Lot 190
  • 190

MARIO CARREÑO | Composición geométrica

150,000 - 200,000 USD
bidding is closed


  • Mario Carreño
  • Composición geométrica
  • signed on the stretcher
  • oil on canvas
  • 34 1/2 by 60 1/4 in. 87.6 by 153 cm.
  • Executed in 1957.


Collection of Andrés Rivero, Caracas
Private Collection, South America
Acquired from the above by the present owner


Museo de Bellas Artes, Caracas,  Mario Carreño, Exposición de óleos y caseínas, September 1957
Museo de Arte Contemporáneo de Caracas, Pintura panamericana 1915-1945, January 1986


Isaac Chocron, "Viewpoint," The Daily Journal, 29 September 1957, n.p., illustrated 
Beatriz Gago, Más que 10 pintores concretos, Madrid 2015, p. 71, illustrated


This work is still stretched on an old if not original stretcher. Although the thickly applied paint layer has developed some cracking, there is no instability. Under ultraviolet light, most of the colors do not show any retouching. There are a few isolated tiny spots of retouching in the black section in the upper left quadrant, and three or four tiny dots in the black triangle in the lower right quadrant. The work should be hung as is. (This condition report has been provided courtesy of Simon Parkes Art Conservation, Inc.)
In response to your inquiry, we are pleased to provide you with a general report of the condition of the property described above. Since we are not professional conservators or restorers, we urge you to consult with a restorer or conservator of your choice who will be better able to provide a detailed, professional report. Prospective buyers should inspect each lot to satisfy themselves as to condition and must understand that any statement made by Sotheby's is merely a subjective qualified opinion.

Catalogue Note

Composición geométrica, one of Mario Carreño’s most successful and largest concrete paintings from the 1950s presents what art historian Abigail McEwen defines as: "a strong linear sensibility, meaning the line is dominant." First shown in the Museo de Bellas Artes, Caracas, in 1957 on the occasion of Mario Carreno’s seminal exhibition in this city, Composición geométrica embodies the artist’s geometrical period in all its plentitude. Declaring an original and ambitious structural clarity, as seen in the crisp delineations and balanced pattern of its restricted shapes and clearly defined outlines, Composición geométrica is an artifact of the utopian ideal that enveloped a young generation of artists in prerevolutionary Cuba.  Characterized by a rigorous mathematical construction and unified equilibrium, the present works illustrates the forms and precise outlines that made Carreño a foundational figure in the development of geometric abstraction in Latin America.   Emerging from a figurative tradition deeply rooted on Cubanidad, a commitment to infuse Cuban realities and popular myths into new forms of representation, Carreño’s interest in abstract painting increased in the early 1950s. As a member of Los Diez Pintores Concretos, Carreño and others converged to articulate historical “concrete art within a Cuban context,” as Abigail McEwen notes in the catalogue of the 2016 exhibition Concrete Cuba at David Zwirner in New York. By 1953, convinced figuration was no longer capable of expressing the reality of the times, Carreño founded, alongside Sandú Darié and Luis Martinez Pedro, a theoretical art magazine, Noticias de Arte. Writing articles such as “Morality in Abstract Painting,” he introduced Cuban Concretism as “an aesthetic corollary of the historical and spiritual needs of our time.” Although short-lived, Noticias de Arte successfully reported the latest news on abstract-geometric art to a country increasingly aware of these developments in other Latin American countries such as Venezuela and Brazil.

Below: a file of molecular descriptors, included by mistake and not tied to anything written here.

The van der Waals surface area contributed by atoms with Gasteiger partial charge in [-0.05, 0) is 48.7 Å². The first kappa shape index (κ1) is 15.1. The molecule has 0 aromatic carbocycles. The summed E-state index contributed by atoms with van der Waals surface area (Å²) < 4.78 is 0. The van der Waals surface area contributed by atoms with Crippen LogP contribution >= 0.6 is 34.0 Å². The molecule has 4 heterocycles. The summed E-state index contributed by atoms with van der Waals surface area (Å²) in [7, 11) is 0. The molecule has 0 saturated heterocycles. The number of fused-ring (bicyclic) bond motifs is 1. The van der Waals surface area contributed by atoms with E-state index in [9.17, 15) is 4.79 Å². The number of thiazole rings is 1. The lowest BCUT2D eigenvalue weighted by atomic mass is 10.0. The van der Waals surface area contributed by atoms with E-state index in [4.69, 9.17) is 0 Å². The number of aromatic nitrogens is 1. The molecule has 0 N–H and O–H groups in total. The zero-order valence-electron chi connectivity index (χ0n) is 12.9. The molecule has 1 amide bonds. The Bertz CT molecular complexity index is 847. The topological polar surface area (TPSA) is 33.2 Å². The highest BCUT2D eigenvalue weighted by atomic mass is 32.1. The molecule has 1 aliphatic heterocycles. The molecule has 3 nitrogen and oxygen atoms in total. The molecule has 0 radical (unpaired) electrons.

Artist Pedro de Oraá, once wrote in a history of the group that they felt an intense romanticism in the project: the spirit of the concretos simmered in hope and imagination. The Cuba of the 1950s was full of pre-revolutionary tumult and vigor—Batista was still in power and upheaval was a growing presence in the national conversation. Instead of merely decrying the regime, Carreño and his contemporaries wanted to offer “a new form of political and social engagement” through their work; but rather than create visions for a new system, their paintings abstracted the very idea of utopia itself, through color and line.  Despite its brief existence, Los Diez had a profound impact, not only on the history of Cuban art, but on the trajectory of twentieth-century abstraction internationally.